Space Coast Daily Healthcare Headlines of the Week
By Dr. James Palermo // June 24, 2014
Topics Include How Good Is Your Doctor?, The Pope and Pot, Paying For Obamacare – and More
How do you really know if your physician, surgeon or hospital is good, bad or somewhere in between?
Forbes contributor, Dr. Robert Pearl, executive director and CEO of The Permanente Medical Group, the largest medical group in the nation, opines on the challenge we face to find reliable information related to the quality of our healthcare providers’ outcomes, level of clinical expertise and diagnostic acumen.
Of course, the doctor-patient relationship is important, and there are a plethora of online sites that provide subjective review and comments of experiences with physicians that have an impact on physician selection, but what most patients care about is whether their doctor’s clinical results are better or worse than others.
That information may be available, but knowing how to navigate the system to find it is the key.
With the world’s attention on the ongoing contentious debate over legalizing or decriminalizing the use of marijuana, Pope Francis, wielding the authority and influence of the Catholic Church, has weighed in on the potential evils of legalizing the use of recreational drugs.
Speaking at the International Drug Enforcement Conference in Rome, the Pope condemned the legalization of recreational drugs as a flawed and failed experiment, telling participants, “Drug addiction is an evil, and with evil there can be no yielding or compromise.”
Although espousing relatively progressive and populist views on other controversial issues, Pope Francis’ resolute stance against marijuana legalization is counter to a growing push for it.
In a first-of-its-kind review, researchers from McGill University in Canada have revealed exactly how much the devastating death rate due to prescription pain killers has increased in recent years, and, publishing their results in in the American Journal of Public Health, call it an “epidemic.”
Nicholas King, study author from the Biomedical Ethics Unit in the Faculty of Medicine at McGill, explains that he and his team “wanted to find out why thousands of people in the U.S. and Canada are dying from prescription painkillers every year, and why these rates have climbed steadily during the past 2 decades.”
According to the team, the US and Canada rank number 1 and number 2 in per capita opioid (includes morphine, oxycontin, methadone, codeine and others) consumption, respectively, and in 2010 in the US alone, prescribed painkillers were involved in over 16,000 deaths.
A new Health and Human Services report indicates that the large subsidies for health insurance that helped fuel the successful drive to sign up approximately 8 million Americans for coverage under the Affordable Care Act (ACA, aka Obamacare) are on track to cost billions of dollars this year.
According to the report, nearly nine in 10 Americans who bought healthcare coverage on the federal government’s healthcare marketplaces received government assistance to offset their premiums, with U.S. taxpayers projected to subsidize 76 percent of the average monthly premium in the 36 federally administered markets.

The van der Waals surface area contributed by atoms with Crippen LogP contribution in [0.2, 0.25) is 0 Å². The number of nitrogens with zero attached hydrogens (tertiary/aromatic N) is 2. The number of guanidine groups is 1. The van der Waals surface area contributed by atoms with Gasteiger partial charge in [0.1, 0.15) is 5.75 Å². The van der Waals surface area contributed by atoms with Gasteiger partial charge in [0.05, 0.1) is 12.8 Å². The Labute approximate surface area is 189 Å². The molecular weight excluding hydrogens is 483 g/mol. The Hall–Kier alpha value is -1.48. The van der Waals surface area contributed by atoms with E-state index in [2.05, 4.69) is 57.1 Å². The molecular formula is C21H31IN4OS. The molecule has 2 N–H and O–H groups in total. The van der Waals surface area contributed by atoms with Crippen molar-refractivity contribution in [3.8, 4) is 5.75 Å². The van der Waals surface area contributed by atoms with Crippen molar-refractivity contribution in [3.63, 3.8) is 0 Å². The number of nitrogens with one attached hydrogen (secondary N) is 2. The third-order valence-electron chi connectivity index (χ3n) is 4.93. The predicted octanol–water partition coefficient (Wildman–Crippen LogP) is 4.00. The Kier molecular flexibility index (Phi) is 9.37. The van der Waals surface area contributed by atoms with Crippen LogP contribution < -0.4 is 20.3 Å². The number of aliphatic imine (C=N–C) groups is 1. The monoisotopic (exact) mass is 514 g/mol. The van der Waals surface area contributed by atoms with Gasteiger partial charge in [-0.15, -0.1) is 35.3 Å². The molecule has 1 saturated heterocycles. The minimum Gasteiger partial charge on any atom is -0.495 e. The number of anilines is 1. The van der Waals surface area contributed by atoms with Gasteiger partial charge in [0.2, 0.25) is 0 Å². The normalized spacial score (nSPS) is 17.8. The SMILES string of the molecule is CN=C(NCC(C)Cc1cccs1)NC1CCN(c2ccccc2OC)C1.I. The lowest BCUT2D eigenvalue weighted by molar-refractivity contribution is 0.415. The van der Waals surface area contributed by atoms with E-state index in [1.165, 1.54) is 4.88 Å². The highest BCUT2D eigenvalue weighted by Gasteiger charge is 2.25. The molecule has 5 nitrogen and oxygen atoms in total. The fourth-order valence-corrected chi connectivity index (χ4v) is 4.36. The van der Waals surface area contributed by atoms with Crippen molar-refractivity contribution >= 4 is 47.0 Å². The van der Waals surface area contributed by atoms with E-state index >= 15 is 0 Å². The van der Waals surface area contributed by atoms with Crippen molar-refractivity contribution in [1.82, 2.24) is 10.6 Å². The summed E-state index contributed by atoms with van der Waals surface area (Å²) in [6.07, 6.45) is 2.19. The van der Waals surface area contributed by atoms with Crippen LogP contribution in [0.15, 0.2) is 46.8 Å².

As a result of the subsidies, about two-thirds of shoppers who qualified for tax credits are paying $100 or less each month for health insurance.
From incessantly checking emails to losing ourselves in social media sites, we lug around serious digital baggage day after day that wreaks havoc on our minds and bodies.
Medical News Today looks at some of the issues surrounding perceived excessive engagement with a user’s smartphone, the Internet or social networking sites that comes at the expense of their mental and/or emotional well-being. Is this behavior the result of a cultural transformation or a genuine clinical issue manifested by a dependence best defined as an “addiction?”
The bottom line is that it probably doesn’t matter how it’s categorized — the problem is real, and how it’s addressed may vary.
Recognition that technology “addiction” is often found to be a compensatory behavior for offline social or psychological difficulties should be an element in any approach to dealing with this type of dependence.
The medical literature is replete with evidence that a sedentary existence contributes to diabetes and cardiovascular disease risk, obesity, some types of cancer and all-cause mortality.
According to a recent study in the Journal of the National Cancer Institute, people who spend the majority of their day sitting, even if they exercised regularly, can be up to 66% more likely to develop certain types of cancer than those who do not.
These study findings suggest that episodic exercise, while certainly important, is not enough, and priority should be placed on refining interventions, independent of physical activity and obesity prevention, to reduce sedentary time — get up out of that chair or sofa — and lower cancer risk and overall mortality.